It’s Spooky Season: John Carpenter’s “Halloween”

Sam Wilkinson

According to a faithful reader, I'm Ordinary Times's "least thoughtful writer." So I've got that going for me, which is nice.

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6 Responses

  1. jason says:

    I love the movie. It’s incredibly creepy, and Carpenter managed to fudge a lot of details because he did other things right. Watching the movie when I was younger, I never really noticed that it was clearly filmed in the spring or summer, as all the leaves are green. In the various “making of” shows that I’ve watched, the cast and crew mention that they had something like two bags of leaves to use.
    But it doesn’t matter because, as you said, the movie works. I think part of the way the movie was kept prominent is that it’s easy to show on regular television, as there’s not much material to be censored. The first time I saw it was a showing on television, and it still scared the crap out of me.Report

    • Sam Wilkinson in reply to jason says:

      @jason Question: Is your last name Voorhees? Followup Question: If it isn’t, can it be?Report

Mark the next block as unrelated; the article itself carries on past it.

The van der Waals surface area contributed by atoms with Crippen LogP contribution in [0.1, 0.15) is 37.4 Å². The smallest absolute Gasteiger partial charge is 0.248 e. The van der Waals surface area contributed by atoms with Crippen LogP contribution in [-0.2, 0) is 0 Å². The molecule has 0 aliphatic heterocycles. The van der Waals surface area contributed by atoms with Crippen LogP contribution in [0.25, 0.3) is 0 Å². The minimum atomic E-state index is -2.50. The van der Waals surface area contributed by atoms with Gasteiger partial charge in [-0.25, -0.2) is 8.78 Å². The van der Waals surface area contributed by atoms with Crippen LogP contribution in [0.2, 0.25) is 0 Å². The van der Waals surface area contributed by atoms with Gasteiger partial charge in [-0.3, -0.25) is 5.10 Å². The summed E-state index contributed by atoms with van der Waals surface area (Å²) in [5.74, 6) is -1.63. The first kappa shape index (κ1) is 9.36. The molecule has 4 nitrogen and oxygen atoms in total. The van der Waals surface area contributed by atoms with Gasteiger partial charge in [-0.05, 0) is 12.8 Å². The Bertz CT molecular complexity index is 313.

• Sam Wilkinson in reply to Sam Wilkinson says:

        @jason But more seriously, yes! There is so much fudging around the corners to make the movie work – including the palm trees and the mountains in the background – but none of it matters, because it ends up working so well.

        There is an argument to be made that Halloween benefits from the same thing that so many other introductory pieces of art benefit from, which is the lack of resources that necessitates the creativity necessary to make the thing go regardless.Report

        • jason in reply to Sam Wilkinson says:

          I agree. Carpenter and crew made it work, focusing on a simple story.

          (another point–the outside lockers and schoolrooms are pretty clearly California and not Illinois).

          I do get Voorhees memes from FB friends whenever the 13th falls on a Friday.Report

  2. LeeEsq says:

    My friend Pat loves horror movies. We had a Halloween movie night several years ago. He selected Rob Zombie’s remake of Halloweeen. I selected M by Fritz Lang. Pat’s response was “Damn You Lee, this is real scary not fake scary.”Report

  3. This is an excellent essay.

    I agree with you that American audiences demand exposition and explanation – whether it’s movies or real-life horrors – when there may be none. Japanese are much more accepting of ambiguity. Just look at mainstream success of Studio Ghibli, for instance.

    Stephen King wrote about this in 1982: